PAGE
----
And that does not factor in video albums.
Few can match this, which is why Bob Dylan paid Willie the ultimate compliment with a stunning line in his recently-published book, The Philosophy of Modern Song:
“Willie Nelson could, as they say, sing the phone book and make you weep – he could also write the phone book.”
Whether his songs are self-penned or enthusiastic covers, Nelson always seems to take ownership with his gusty-crooner, nasal-like vocals or distinctive jazz-like licks with his famous Martin N-20 classical guitar, known to all as “Trigger.” He once remarked: “When Trigger goes, I’ll quit.”
Dylan again captures Nelson’s unique quality to make any song his own: “He (Willie) sang the song Elvis had a hit with, ‘Always On My Mind.’ All you remember now is the Willie version.” And this is a song – not a Nelson composition – which has seen more than 300 recorded versions.
Nelson’s remarkably ability to fuse covers with his own material is no better illustrated than on Red Headed Stranger, the 1975 album which not only kick-started his career but is considered by many as the finest country album ever recorded. It was a concept album telling the story of a fugitive on the run after killing his wife and her lover. Almost half the 15 songs were Nelson’s own work he composed to advance the storyline. He did so by cleverly integrating them with established songs like the title track, as well as “Blue Eyes Crying in the Rain” and “Can I Sleep in your Arms Tonight Mister.”
But the real significance of Red Headed Stranger was the fact that it got released at all. For it certainly did not meet the country formula of the day. In fact, when Nelson submitted the tracks to his new record company Columbia, the acoustic arrangements were so sparse that the record executives thought they were demos. They were not. Willie and his manager Neil Reshen had negotiated creative control and the songs were released without any overdubbing.
It would change country music forever and indeed in the following year result in the emergence of the brigade known as the country outlaws, when Willie teamed up with Waylon Jennings, Jessi Colter and Tompall Glaser to release Wanted! The Outlaws.
In fact, it was only two years later that Nelson’s reputation for pushing the genre boundaries was really cemented with the release of Stardust, an album of popular standards – a complete antipathy of the outlaw movement. The album took only 10 days to record, yet would remain on the Billboard Country Album charts for an astonishing 10 years. it would also win him a Grammy for his astonishing interpretation of the Hoagy Carmichael standard “Georgia on My Mind.”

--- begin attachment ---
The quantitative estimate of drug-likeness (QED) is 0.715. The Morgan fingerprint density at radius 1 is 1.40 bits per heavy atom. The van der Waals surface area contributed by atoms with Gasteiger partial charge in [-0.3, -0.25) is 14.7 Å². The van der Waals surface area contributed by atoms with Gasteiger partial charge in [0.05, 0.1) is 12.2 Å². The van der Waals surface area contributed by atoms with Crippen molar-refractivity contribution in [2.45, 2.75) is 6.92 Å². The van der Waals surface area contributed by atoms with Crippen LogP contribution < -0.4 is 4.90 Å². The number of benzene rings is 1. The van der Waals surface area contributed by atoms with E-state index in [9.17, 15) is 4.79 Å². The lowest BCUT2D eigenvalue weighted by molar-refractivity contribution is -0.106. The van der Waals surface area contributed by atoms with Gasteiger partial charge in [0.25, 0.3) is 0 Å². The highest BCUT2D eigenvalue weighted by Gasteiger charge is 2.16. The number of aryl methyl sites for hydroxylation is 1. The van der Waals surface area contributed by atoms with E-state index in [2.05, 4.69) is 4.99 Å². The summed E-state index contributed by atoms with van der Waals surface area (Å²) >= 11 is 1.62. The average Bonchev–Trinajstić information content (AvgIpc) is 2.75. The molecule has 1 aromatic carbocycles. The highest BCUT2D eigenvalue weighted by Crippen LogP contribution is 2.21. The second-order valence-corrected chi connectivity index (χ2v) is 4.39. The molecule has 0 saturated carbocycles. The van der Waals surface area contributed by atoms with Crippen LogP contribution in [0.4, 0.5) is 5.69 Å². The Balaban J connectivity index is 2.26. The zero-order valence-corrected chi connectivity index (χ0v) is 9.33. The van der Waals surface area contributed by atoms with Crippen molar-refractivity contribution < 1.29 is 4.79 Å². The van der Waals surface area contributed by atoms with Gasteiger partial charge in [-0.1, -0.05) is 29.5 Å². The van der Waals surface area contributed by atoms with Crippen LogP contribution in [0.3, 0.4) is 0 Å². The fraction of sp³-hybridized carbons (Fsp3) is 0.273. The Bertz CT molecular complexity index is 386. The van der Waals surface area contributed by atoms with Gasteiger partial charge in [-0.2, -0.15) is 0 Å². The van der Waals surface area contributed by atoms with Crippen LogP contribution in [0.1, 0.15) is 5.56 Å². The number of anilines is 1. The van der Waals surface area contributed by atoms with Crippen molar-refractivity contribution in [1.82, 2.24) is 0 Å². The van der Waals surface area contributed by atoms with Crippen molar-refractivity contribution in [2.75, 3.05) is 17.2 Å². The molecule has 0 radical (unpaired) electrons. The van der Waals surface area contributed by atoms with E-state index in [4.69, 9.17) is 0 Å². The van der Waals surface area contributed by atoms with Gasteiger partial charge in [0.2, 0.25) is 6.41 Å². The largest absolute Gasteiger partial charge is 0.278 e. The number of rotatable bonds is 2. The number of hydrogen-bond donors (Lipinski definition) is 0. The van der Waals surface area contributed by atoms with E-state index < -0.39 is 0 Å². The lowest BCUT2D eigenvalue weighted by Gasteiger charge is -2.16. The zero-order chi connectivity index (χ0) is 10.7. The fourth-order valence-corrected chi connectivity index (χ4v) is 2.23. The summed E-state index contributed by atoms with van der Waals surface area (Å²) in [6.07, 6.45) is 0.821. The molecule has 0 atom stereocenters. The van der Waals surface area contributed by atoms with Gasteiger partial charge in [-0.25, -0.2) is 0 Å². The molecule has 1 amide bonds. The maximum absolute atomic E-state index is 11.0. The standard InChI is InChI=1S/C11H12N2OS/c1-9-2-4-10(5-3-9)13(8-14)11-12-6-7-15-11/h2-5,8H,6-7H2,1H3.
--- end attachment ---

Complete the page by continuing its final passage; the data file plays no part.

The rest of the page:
“I’ve sung practically every kind of thing,” said Nelson. “A good song is a good song.”
In fact, more than 40 years after Stardust, Nelson was still churning out his take on traditional standards. In 2018 he released My Way, a tribute album to Frank Sinatra. It would win him another of his 14 Grammy Awards. This was followed up in 2021 with That’s Life, another album of the great crooner’s songs.
“Frank Sinatra is my favourite all-time singer, and I read somewhere that I was his favourite singer, so for years and years I’ve been a Sinatra fan,” Nelson told Parade. “I don’t think he ever sang the same song twice the same way. He followed his own instincts.”
Only by trawling through Nelson’s astonishing discography does the sheer breath of his work become apparent. One moment you find a gospel album, How Great Thou Art , while next to it is a Christmas release, Hill Country Christmas. A further trawl will reveal a country-twist on pop, Always on My Mind, while further on comes a quirky reggae-merges-with-country release, Countryman. And apparently there is a bluegrass album waiting to go out sometime in 2023.
Added to these are the never-ending collaboration albums, from the legendary – Merle Haggard, Waylon Jennings, Kris Kristofferson - to the delightful – Hank Snow, Faron Young, Ray Price – right down to the obscure – Curtis Potter, Don Cherry.
And during his sixty plus years of recording, he has always surrounded himself by a core group of musicians who have remained with Nelson through whatever genre he favoured at the time. Sadly, he has outlived most of the originals.